No worries, and cheers. I used a chest freezer and one of those Inkbird temperature controllers. I also bought this stainless thermowell that I attached to my fermentor. Put the probe from the Inkbird inside the well. Gave me complete control during the process.
Inkbird makes inexpensive controllers that are simple to set up and use with a freezer. Commonly used in home brewing and kegerator setups.
My suggestion would be a kegging setup, so:
With a system like that you could carb up meads/wines after they've been stabilized and back sweetened. You could also dip you toe into beer brewing, if that was something that interested you. I've also used my kegs to carbonate water for making pop and cocktails.
I got my start with this kit form Adventures in Homebrewing: https://www.homebrewing.org/Homebrew-Kegging-Kit-BALL-LOCK-no-keg_p_1673.html
It includes the regulator, hoses, connectors, and a tap, with the option to adda CO2 tank. I choose to add the CO2 tank but you might not need to buy a tank if there is a good homebrew shop near you they sometimes "rent" CO2 tanks. AIH also sells new and used corny kegs, but you might find better deals on places like FB Marketplace.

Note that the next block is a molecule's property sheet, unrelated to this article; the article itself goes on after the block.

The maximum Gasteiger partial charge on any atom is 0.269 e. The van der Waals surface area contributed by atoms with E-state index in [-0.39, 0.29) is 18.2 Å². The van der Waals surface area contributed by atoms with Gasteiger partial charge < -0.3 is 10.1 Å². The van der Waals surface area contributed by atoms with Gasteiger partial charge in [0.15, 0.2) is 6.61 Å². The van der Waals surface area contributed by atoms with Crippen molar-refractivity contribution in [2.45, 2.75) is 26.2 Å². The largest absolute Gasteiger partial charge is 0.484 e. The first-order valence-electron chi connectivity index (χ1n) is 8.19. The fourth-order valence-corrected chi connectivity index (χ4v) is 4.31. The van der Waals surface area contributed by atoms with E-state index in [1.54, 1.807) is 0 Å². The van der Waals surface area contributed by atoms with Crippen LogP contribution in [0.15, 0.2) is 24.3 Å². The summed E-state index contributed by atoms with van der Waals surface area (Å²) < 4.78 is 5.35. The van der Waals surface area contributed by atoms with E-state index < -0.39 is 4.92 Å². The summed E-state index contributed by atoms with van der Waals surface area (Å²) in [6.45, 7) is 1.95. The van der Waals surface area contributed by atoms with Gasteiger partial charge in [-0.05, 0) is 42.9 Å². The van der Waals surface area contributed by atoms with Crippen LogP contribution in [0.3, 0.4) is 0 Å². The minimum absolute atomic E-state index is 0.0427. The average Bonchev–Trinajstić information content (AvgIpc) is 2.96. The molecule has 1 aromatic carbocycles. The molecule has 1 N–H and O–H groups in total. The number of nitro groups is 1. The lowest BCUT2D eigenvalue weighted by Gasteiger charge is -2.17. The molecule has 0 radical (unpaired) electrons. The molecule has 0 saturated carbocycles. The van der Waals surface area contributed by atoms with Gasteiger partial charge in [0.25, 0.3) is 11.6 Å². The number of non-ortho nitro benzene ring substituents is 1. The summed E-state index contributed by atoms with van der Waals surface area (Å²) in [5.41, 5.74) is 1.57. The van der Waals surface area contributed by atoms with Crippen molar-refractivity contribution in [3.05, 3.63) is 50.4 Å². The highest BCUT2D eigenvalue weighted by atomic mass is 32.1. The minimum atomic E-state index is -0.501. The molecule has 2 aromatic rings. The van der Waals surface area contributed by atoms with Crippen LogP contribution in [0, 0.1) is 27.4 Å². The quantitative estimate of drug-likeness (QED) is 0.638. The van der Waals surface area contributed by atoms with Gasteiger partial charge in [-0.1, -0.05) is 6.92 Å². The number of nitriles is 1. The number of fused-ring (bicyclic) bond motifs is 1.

For a temp controller I went with this on off amazon: https://www.amazon.com/gp/product/B01HXM5UAC/ref=ppx_yo_dt_b_asin_title_o02_s00?ie=UTF8&psc=1
Depending on what you get for a fridge/freezer and the price and how many kegs you get that should be within your budget.
^Item&nbsp;Info | Bot&nbsp;Info | Trigger
Inkbird ITC-308 Digital Temperature Controller 2-Stage Outlet Thermostat Heating and Cooling Mode Carboy Homebrew Fermenter Greenhouse Terrarium 110V [link]